Bipolar disorder seems like enough trouble for one person to deal with, but research is increasingly showing that individuals suffering from bipolar disorder are more likely to suffer from a host of other diagnoses, such as an anxiety disorder, impulse control disorder, and perhaps most dangerous of all, a substance use disorder. The presence of both bipolar disorder and a substance use disorder in an individual is especially dangerous because it can increase the risk of injury, contracting an infectious disease, and possibly suicide.
According to SAMHSA, roughly 30 – 50% of people with bipolar disorder will develop a substance use disorder at some point during their lives. In the worst case scenario, if either one or both disorders are left untreated, they will gradually worsen and exacerbate one another. This is why it’s vital for healthcare providers and the general public to understand and properly diagnose comorbidity for these disorders.
Who Has This Comorbidity?
Anyone can develop comorbidity for substance use and bipolar disorder, but men are more likely than women to have the former. As such, they are also more likely to have an addiction problem if they have been diagnosed with bipolar disorder. According to one meta-analysis of behavioral health treatment providers, of those with bipolar disorder, alcohol use was the most commonly abused drug of choice followed by cannabis, illicit narcotics, and amphetamines.
One possible reason for why this comorbidity rate is so high is that individuals may turn to substance use as a means of self-medication for their disorder. This creates a vicious cycle in which drug abuse gradually worsens mental health symptoms and leads to greater strain and turmoil in the individual’s life. The 2014 National Survey on Drug Use and Health showed that nearly 7.9 million people in the United States have some type of mental disorder in addition to a substance use disorder.
How Do We Diagnose This Comorbidity?
Because of the fact that both disorders share symptoms such as impulsivity, erratic behavior, depression, anxiety, and mania, it can be difficult to distinguish one from the other. As such, clinicians generally rely on a combination of family history, childhood anxiety, mood lability, and poor response to antidepressants. They may also conduct brain imaging scans to check for increases in gray matter density in the right inferior frontal gyrus, considered an early identifier for people likely to develop bipolar disorder.
How Do We Treat This Comorbidity?
Generally, a combination of therapy and pharmacotherapy is the best route for treating this particular comorbidity. However, the process must be approached delicately, as using the wrong medication could put patients at risk of developing worse psychological symptoms, inflicting self-harm, overdose, and possibly suicide. Findings in one particular study found that patients with opioid prescriptions who were also prescribed benzodiazepines were nearly twice as likely to suffer an accidental overdose than those who were solely using opioids.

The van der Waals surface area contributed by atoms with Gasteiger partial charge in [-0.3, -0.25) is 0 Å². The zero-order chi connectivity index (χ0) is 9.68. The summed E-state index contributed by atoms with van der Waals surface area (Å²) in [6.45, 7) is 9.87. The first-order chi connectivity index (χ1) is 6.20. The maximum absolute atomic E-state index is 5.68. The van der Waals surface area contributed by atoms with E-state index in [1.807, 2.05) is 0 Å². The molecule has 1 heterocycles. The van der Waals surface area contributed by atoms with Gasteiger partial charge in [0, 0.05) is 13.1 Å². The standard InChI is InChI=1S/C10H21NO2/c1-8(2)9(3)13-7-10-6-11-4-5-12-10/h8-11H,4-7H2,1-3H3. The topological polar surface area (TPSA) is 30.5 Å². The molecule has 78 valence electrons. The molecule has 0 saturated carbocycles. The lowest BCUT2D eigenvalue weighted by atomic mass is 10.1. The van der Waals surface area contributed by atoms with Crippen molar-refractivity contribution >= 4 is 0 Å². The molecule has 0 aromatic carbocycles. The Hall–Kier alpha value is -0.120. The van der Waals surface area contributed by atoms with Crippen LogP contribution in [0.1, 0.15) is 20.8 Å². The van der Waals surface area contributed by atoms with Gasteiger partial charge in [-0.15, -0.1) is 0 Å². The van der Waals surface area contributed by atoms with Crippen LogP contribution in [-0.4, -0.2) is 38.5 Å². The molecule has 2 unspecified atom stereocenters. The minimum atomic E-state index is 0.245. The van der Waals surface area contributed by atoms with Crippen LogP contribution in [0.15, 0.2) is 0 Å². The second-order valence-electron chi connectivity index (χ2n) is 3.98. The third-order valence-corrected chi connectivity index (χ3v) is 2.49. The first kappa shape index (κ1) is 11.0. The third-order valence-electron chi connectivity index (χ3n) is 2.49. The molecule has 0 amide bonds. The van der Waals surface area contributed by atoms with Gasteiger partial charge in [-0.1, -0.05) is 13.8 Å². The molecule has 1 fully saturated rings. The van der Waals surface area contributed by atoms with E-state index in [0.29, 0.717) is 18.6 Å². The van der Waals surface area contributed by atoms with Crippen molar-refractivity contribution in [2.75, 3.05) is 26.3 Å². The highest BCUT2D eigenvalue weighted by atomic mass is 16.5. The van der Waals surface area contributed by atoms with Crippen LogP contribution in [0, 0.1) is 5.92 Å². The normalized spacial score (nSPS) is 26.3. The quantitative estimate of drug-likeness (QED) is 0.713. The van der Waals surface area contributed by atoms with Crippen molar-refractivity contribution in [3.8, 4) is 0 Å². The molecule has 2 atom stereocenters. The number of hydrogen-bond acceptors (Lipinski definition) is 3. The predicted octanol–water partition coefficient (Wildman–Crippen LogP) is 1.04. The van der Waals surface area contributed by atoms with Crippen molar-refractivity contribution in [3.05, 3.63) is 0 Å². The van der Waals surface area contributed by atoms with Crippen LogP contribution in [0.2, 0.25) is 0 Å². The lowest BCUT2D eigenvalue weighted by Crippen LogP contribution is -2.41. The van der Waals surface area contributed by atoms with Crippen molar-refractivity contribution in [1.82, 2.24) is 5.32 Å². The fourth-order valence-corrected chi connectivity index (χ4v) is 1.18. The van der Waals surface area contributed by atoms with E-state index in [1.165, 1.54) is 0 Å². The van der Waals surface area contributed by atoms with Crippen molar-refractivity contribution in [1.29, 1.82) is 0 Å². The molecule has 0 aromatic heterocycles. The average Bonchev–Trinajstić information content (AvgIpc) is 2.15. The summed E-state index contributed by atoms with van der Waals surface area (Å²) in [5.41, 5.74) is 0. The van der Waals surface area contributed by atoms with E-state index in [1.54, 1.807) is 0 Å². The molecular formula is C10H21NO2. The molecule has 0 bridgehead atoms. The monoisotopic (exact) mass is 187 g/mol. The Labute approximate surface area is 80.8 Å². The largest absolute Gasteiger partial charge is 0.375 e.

There is no single treatment option that works best for everyone when it comes to comorbidity with bipolar disorder and substance use disorder. Clinicians will generally prescribe some form of psychiatric medication in tandem with a professional counselor or therapist who can help teach coping skills, offer emotional support, and work through any issues that may arise from medication. Patient’s may also be referred to treatment facilities that specialize in this particular comorbidity. Common phases of treatment include:
In the detoxification process, patients are required to undergo medically supervised withdrawal from the substance they have been reliant on. Typically, patients will remain on premises during this time, which may last anywhere from 3 – 10 days. Staff may also administer tapering medication to help ease the patient’s withdrawal and lessen the painful side effects.
Any individual struggling with addiction while also battling mental illness could greatly benefit from the type of safe and supportive environment offered by inpatient rehabilitation facilities. In rehab, patients can receive medical care and supervision while participating in group and individual therapy sessions designed to help address each individual’s circumstances.
Outpatient Support/Sober Housing
While inpatient rehab can do an excellent job of helping individuals with comorbidity to get back on their feet, the true process of recovery begins with learning to acclimate and develop a healthy ongoing lifestyle. In outpatient treatment, patients will learn daily skills for dealing with living with their diagnoses while participating in daily therapy sessions.
Cognitive behavioral therapy (CBT) is usually part of an effective treatment plan for bipolar and substance use disorders. CBT helps patients with learning to cope and how to change behaviors and thought patterns that increase risk of substance use.
Medication Assisted Treatment
Some common medications used for the treatment of substance use and bipolar disorder include antidepressants such as SSRI’s, anticonvulsants, and antipsychotic medications. Individuals may respond differently to different treatment modalities, but typically some combination of medication, therapy, and consistent follow-up support is the best option for treatment of this comorbidity.
Comorbidity with substance use disorder is often found in patients suffering from bipolar disorder. Clinicians should conduct a thorough assessment of patient history to uncover substance use disorder, as the treatment of one disorder will be incomplete without fully addressing the other.